First bit of news I learned this morning when I got to my office: There had been a suicide on our yard. Second bit of news: As mental health staff, we would have to go on the tiers after yard recall this afternoon and conduct one-on-one cellsides with each inmate to make sure he was doing okay and to see if he wanted a follow-up appointment with his clinician.
It had been a while since I’d done a cellside. For those of you unfamiliar with the term, it means going into the building where the inmates are housed and talking to them at the cell door. You’ve got to be okay with walking down the corridor while 50 pairs of eyes watch you from behind their glass windows and 49 pairs of ears are listening while you talk to one inmate. If you are fearful or uncomfortable, they’ll know it.
I’d done enough cellsides to know what to expect. This time, I stood at the end of the hall and loudly announced who I was, what I was doing there, and why. Then I went knocking door to door. Most of the guys said, “I’m okay.” A handful of them requested to see their clinician. A lot of them just gave me a thumbs up to let me know they were fine. Every so often, someone would say, “What? What happened?” Here and there, someone would say, “No comment.” One guy said, “I don’t know nothing about it.” And then there was the one guy who said, “You talking about the dummy who hanged himself?”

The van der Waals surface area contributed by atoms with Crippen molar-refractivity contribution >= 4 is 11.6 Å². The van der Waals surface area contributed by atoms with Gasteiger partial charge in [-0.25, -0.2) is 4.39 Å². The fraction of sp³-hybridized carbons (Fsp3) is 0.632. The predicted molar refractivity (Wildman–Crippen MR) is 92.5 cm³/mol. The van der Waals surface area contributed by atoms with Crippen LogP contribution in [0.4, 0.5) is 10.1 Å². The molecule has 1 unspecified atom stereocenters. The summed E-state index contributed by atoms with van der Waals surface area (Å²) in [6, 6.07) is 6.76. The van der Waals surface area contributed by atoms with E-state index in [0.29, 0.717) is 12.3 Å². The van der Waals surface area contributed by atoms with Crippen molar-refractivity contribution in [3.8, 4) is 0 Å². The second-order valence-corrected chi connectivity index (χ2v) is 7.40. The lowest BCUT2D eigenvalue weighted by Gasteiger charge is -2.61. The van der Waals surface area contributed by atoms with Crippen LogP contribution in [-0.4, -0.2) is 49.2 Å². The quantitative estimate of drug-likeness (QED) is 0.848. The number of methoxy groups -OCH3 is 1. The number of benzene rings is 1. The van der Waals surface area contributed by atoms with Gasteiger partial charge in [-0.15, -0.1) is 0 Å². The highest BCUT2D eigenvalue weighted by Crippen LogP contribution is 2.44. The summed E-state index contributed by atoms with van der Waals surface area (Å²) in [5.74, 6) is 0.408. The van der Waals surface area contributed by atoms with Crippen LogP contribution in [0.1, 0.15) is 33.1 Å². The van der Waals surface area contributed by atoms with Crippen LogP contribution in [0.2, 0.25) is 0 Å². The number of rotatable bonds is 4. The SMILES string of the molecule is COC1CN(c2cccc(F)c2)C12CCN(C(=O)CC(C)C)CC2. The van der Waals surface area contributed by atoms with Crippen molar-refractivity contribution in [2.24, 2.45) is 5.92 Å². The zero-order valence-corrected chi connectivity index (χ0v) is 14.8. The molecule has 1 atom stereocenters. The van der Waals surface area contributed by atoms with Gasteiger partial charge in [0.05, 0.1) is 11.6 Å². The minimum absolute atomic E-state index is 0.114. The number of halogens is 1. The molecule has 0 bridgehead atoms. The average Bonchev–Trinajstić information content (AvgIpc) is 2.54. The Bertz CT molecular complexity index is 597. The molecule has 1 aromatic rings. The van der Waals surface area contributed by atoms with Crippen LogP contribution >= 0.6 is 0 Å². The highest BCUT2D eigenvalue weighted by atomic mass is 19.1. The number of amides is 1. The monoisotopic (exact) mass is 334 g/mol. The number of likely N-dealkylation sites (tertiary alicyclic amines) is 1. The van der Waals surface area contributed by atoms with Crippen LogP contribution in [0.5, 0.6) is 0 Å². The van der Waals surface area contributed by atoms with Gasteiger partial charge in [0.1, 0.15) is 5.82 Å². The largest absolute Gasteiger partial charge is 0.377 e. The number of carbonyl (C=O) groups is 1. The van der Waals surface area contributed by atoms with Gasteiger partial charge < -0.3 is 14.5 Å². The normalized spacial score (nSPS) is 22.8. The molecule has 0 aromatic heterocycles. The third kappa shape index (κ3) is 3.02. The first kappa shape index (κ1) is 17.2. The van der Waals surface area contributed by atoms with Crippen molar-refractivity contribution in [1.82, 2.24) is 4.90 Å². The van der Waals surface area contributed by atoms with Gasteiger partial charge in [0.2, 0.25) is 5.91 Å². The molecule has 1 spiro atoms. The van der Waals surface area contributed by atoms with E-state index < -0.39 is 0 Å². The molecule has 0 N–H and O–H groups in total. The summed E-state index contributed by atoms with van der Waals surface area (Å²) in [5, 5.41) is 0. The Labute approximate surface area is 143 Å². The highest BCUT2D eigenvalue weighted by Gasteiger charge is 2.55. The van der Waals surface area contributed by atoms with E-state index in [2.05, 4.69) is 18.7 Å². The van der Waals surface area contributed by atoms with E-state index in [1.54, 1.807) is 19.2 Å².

I was doing fine until I moved on to the next door, and the window was covered with paper so that you couldn’t see inside the cell. I scanned the glass to find the narrow label that told me the name of the individual who lived there. It belonged to the man who had cut his throat and then hung himself. I felt a wave of sorrow, and my heart went out to him.